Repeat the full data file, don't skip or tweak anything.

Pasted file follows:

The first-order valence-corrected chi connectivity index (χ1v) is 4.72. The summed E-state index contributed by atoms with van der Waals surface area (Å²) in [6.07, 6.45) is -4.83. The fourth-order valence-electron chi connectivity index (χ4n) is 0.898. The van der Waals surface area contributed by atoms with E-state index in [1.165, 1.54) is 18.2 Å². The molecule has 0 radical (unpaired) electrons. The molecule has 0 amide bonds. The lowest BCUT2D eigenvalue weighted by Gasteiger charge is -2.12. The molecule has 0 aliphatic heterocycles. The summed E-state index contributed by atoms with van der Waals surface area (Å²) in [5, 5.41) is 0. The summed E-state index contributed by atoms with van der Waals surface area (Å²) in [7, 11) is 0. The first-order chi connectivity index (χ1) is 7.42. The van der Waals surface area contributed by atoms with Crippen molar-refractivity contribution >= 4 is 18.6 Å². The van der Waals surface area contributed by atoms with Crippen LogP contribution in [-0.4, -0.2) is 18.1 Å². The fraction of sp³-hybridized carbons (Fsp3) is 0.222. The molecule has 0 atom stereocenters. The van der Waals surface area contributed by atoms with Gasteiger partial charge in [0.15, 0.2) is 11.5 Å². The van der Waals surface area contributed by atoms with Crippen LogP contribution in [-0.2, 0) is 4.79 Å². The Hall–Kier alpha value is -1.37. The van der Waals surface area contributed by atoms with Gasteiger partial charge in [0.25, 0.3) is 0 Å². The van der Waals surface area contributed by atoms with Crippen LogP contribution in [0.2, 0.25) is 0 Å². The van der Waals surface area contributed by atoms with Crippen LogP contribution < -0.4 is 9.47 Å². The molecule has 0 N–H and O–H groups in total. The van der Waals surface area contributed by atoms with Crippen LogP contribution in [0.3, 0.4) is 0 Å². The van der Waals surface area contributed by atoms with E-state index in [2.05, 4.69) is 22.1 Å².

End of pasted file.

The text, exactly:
The first-order valence-corrected chi connectivity index (χ1v) is 4.72. The summed E-state index contributed by atoms with van der Waals surface area (Å²) in [6.07, 6.45) is -4.83. The fourth-order valence-electron chi connectivity index (χ4n) is 0.898. The van der Waals surface area contributed by atoms with E-state index in [1.165, 1.54) is 18.2 Å². The molecule has 0 radical (unpaired) electrons. The molecule has 0 amide bonds. The lowest BCUT2D eigenvalue weighted by Gasteiger charge is -2.12. The molecule has 0 aliphatic heterocycles. The summed E-state index contributed by atoms with van der Waals surface area (Å²) in [5, 5.41) is 0. The summed E-state index contributed by atoms with van der Waals surface area (Å²) in [7, 11) is 0. The first-order chi connectivity index (χ1) is 7.42. The van der Waals surface area contributed by atoms with Crippen molar-refractivity contribution >= 4 is 18.6 Å². The van der Waals surface area contributed by atoms with Crippen LogP contribution in [-0.4, -0.2) is 18.1 Å². The fraction of sp³-hybridized carbons (Fsp3) is 0.222. The molecule has 0 atom stereocenters. The van der Waals surface area contributed by atoms with Gasteiger partial charge in [0.15, 0.2) is 11.5 Å². The van der Waals surface area contributed by atoms with Crippen LogP contribution in [-0.2, 0) is 4.79 Å². The Hall–Kier alpha value is -1.37. The van der Waals surface area contributed by atoms with Gasteiger partial charge in [0.25, 0.3) is 0 Å². The van der Waals surface area contributed by atoms with Crippen LogP contribution in [0.2, 0.25) is 0 Å². The van der Waals surface area contributed by atoms with Crippen LogP contribution < -0.4 is 9.47 Å². The molecule has 0 N–H and O–H groups in total. The van der Waals surface area contributed by atoms with Crippen LogP contribution in [0.3, 0.4) is 0 Å². The van der Waals surface area contributed by atoms with E-state index in [2.05, 4.69) is 22.1 Å².